Christ’s compassion

The Lord was himself able to combine absolute holiness with a tender love and care for the lost, for those whom he saw ‘as sheep having no shepherd’ (Matthew 9:36). He was moved with compassion over the sight of so many who were weary and burdened, like lost sheep far away in a barren wilderness.

Our danger is that we may be more likely to focus on the lack of respectability and godless lifestyle than on the spiritual need and tragic lostness that lie behind the outward behaviour and apparent godless carelessness.

We easily react with anger, or with a sense of helplessness, when confronted with modern cynicism and outrageous lifestyles. It is easy to condemn, or else feel completely incapable of saying anything that will make any impression on such who live around us.

If it expresses itself in no other way, our concern should be poured out in prayer to our heavenly Father, and in support of those who have a special gift of getting alongside their fellow human beings. There are some situations that demand special prayer (cf. Mark 9:29).

However, we also surely need to recapture faith in the convicting and converting power of the Holy Spirit and the way he speaks through Holy Scripture. This is not a matter of using texts as missiles, but of being prepared to try and explain what the Bible says and why it says what it does; and the resources that Scripture promises for living a life acceptable to God.

Those who preach God’s Word should not assume that everyone in a service is a Christian, nor use the pulpit simply as an opportunity to condemn our present society. It may be true that, for some churches, complete strangers to any service are few and far between, but preachers should surely always bear in mind that they never know who might appear on any particular occasion.

Instead of feeling threatened and of being prickly, or merely formally polite, if people come into our services who appear very different from our usual congregation, we all need to be friendly and welcoming.

In some circumstances, we may not feel competent to answer the questions they might have or discuss matters beyond our own competence. However, we can always refer them to those who are ready for such discussion, or at least suggest books or websites which might be of help.

Tough love

Concerned faithfulness and tough love will at least be recognised for what they are, even if people still reject what they hear. Of course, we are also liable to meet all sorts of people at work, among neighbours, and in many other contexts.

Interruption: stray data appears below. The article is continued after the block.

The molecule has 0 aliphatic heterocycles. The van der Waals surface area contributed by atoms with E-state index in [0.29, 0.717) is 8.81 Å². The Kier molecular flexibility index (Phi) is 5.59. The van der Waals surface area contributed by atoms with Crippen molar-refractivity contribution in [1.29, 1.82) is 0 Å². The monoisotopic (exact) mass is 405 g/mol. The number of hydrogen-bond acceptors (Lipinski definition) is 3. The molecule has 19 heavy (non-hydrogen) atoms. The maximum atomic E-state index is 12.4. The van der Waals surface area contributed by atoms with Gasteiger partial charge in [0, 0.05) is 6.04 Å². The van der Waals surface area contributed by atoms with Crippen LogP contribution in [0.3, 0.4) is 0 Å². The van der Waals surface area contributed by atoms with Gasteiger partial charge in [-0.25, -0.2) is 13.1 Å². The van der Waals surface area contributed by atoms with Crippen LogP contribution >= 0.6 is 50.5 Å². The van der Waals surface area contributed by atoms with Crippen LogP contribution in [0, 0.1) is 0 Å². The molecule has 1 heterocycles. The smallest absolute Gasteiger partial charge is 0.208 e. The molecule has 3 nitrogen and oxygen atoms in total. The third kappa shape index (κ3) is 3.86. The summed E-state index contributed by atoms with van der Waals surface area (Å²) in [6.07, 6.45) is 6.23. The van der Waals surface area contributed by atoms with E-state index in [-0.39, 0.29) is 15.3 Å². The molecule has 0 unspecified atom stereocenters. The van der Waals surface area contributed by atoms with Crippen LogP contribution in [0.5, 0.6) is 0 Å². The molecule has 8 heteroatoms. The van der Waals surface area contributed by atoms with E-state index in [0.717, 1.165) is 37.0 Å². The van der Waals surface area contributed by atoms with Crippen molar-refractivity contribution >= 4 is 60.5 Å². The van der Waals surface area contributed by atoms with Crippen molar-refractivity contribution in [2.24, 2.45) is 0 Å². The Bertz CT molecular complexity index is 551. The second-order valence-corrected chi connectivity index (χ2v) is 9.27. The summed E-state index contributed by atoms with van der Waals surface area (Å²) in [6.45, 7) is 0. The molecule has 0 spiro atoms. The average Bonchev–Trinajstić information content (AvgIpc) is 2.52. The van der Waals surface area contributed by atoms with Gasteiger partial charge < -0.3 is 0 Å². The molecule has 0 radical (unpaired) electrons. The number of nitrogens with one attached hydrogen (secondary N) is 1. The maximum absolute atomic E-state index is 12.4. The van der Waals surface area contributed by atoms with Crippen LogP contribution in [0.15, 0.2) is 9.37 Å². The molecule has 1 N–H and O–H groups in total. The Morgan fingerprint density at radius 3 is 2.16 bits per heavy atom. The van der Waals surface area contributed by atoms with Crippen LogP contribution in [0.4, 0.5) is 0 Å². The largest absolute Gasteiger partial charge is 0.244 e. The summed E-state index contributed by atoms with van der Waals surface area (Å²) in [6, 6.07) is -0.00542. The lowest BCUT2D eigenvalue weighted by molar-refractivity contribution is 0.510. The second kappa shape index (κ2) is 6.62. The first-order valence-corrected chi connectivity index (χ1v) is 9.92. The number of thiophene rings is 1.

Christian characteristics — humility, steadfastness, graciousness, thoughtfulness, love — are bound to show in time and, in general, people will respond in line with what they discern in us. Hard, negative and bitter attitudes only turn people further from the gospel and confirm their belief that we are extremists — they may even honestly conclude that we are motivated more by hate than anything else!

Yes, it is right to hate sins and vile behaviour, but that very fact should lead us to mourn and sorrow over fellow human beings who fall into such things and long for their repentance, forgiveness and restoration.

There are no easy answers to some of the dilemmas Christians find themselves in today. Some situations may take us right out of our depth, but it is at this point that we have to trust the Holy Spirit to guide us in accordance with the promise of Scripture (cf. Luke 12:11-12).

In a situation of increasing departure from the moral standards of the Bible, our duty must be first to make these standards credible and attractive in our own lives and then to uphold and commend them by our gracious attitude and loving concern. ‘God did not send his Son into the world to condemn the world, but that the world through him might be saved’ (John 3:17).

Paul E. Brown served in the pastoral ministry for 42 years, in Southampton, Stoke-on-Trent and Dunstable. Now retired from full-time ministry, he and his wife Mary live near Lancaster in the north of England.